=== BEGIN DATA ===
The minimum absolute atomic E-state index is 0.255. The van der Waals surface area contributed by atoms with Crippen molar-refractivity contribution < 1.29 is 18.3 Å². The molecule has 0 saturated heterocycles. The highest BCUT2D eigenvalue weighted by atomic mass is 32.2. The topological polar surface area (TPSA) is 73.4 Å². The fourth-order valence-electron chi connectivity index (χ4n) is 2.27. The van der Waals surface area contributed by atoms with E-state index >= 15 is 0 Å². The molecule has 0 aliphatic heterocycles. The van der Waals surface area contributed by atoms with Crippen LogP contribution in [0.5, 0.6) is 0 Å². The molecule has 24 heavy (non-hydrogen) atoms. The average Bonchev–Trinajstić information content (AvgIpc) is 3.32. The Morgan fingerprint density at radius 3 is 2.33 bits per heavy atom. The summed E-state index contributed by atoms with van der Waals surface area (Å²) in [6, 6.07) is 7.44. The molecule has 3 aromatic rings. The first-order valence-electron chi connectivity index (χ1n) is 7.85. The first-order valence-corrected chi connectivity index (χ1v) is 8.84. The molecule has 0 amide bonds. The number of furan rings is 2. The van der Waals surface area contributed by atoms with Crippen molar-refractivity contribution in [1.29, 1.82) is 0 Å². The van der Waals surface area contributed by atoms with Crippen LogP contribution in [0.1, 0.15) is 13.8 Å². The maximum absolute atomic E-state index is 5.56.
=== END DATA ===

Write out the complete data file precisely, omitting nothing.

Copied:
The minimum absolute atomic E-state index is 0.255. The van der Waals surface area contributed by atoms with Crippen molar-refractivity contribution < 1.29 is 18.3 Å². The molecule has 0 saturated heterocycles. The highest BCUT2D eigenvalue weighted by atomic mass is 32.2. The topological polar surface area (TPSA) is 73.4 Å². The fourth-order valence-electron chi connectivity index (χ4n) is 2.27. The van der Waals surface area contributed by atoms with E-state index >= 15 is 0 Å². The molecule has 0 aliphatic heterocycles. The van der Waals surface area contributed by atoms with Crippen LogP contribution in [0.5, 0.6) is 0 Å². The molecule has 24 heavy (non-hydrogen) atoms. The average Bonchev–Trinajstić information content (AvgIpc) is 3.32. The Morgan fingerprint density at radius 3 is 2.33 bits per heavy atom. The summed E-state index contributed by atoms with van der Waals surface area (Å²) in [6, 6.07) is 7.44. The molecule has 3 aromatic rings. The first-order valence-electron chi connectivity index (χ1n) is 7.85. The first-order valence-corrected chi connectivity index (χ1v) is 8.84. The molecule has 0 amide bonds. The number of furan rings is 2. The van der Waals surface area contributed by atoms with Crippen molar-refractivity contribution in [1.29, 1.82) is 0 Å². The van der Waals surface area contributed by atoms with Crippen LogP contribution in [0.1, 0.15) is 13.8 Å². The maximum absolute atomic E-state index is 5.56.